Design and conduct of occupational injury intervention studies: a review of evaluation strategies.
Zwerling-C; Daltroy-LH; Fine-LJ; Johnston-JJ; Melius-J; Silverstein-BA
Am J Ind Med 1997 Aug; 32(2):164-179
Literature regarding the design, conduct, and evaluation of occupational injury intervention was reviewed. Database searches identified 38 reports and eight reviews that targeted occupational injury interventions. Engineering interventions focused on hazards associated with traumatic injury and musculoskeletal disorders and included adjustable work stations, tool redesign, and back belts. Administrative interventions consisted of organizational strategies, such as improved housekeeping practices and participative management. Personal interventions included the use of safety glasses, back belts, and training studies. Multiple interventions combined engineering, administrative, or personal interventions in multifactorial studies, such as reducing musculoskeletal load in cashiers by changing work organization and work stations. An alternative to randomized controlled studies was quasi experimental intervention studies in which a comparison group provides an estimate of what the injury rate would be without the intervention. Study design and specification of an outcome were the two most important factors in evaluating occupational injury intervention. Intermediate outcomes, defined as measurable events that occur during the causal pathway, from the intervention to the injury outcome, can be used in the evaluation of injury prevention interventions, such as implementation of safety training. Measuring a reduction in injuries was the most convincing demonstration of an intervention's effectiveness. The authors conclude that a number of strategies can improve the quality of intervention evaluations, including focus groups, researchers participating with workers, using more qualitative variables in studies, and measuring more intermediate outcomes instead of actual injuries which are rarer.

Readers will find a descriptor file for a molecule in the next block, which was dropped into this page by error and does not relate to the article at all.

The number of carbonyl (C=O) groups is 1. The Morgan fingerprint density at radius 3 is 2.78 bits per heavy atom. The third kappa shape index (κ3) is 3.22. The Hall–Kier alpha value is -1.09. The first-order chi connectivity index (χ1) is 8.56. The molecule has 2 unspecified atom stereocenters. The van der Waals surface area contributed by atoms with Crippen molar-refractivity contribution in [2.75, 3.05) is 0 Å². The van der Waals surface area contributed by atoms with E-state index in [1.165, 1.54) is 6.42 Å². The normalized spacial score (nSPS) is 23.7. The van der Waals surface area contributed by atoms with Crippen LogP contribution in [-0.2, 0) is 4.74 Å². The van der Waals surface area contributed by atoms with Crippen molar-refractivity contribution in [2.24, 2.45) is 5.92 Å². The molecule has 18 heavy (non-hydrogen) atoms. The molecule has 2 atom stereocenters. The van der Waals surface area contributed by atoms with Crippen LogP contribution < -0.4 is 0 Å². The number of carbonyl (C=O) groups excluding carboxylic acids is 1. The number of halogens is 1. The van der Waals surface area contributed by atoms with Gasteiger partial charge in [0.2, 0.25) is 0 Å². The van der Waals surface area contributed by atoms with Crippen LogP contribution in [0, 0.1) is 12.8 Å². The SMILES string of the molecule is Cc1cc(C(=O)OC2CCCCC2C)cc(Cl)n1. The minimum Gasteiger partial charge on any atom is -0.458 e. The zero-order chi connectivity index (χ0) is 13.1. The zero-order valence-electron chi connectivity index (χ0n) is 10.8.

NIOSH-Author; NIOSH-Publication; NIOSH-Grant; NIOSH-Cooperative-Agreement; Musculoskeletal-system-disorders; Humans; Injury-prevention; Accident-prevention; Preventive-medicine; Occupational-hazards; Safety-engineering; Traumatic-injuries;
Craig Zwerling, MD Prev Med & Environmental Hlth University of Iowa 100 Oakdale Campus, 124 Amrf Iowa City, IA 52242-5000
Cooperative Agreement; Construction; Grant
American Journal of Industrial Medicine
DC; IA; MA; OH; NY; WA; WV
Center to Protect Workers' Rights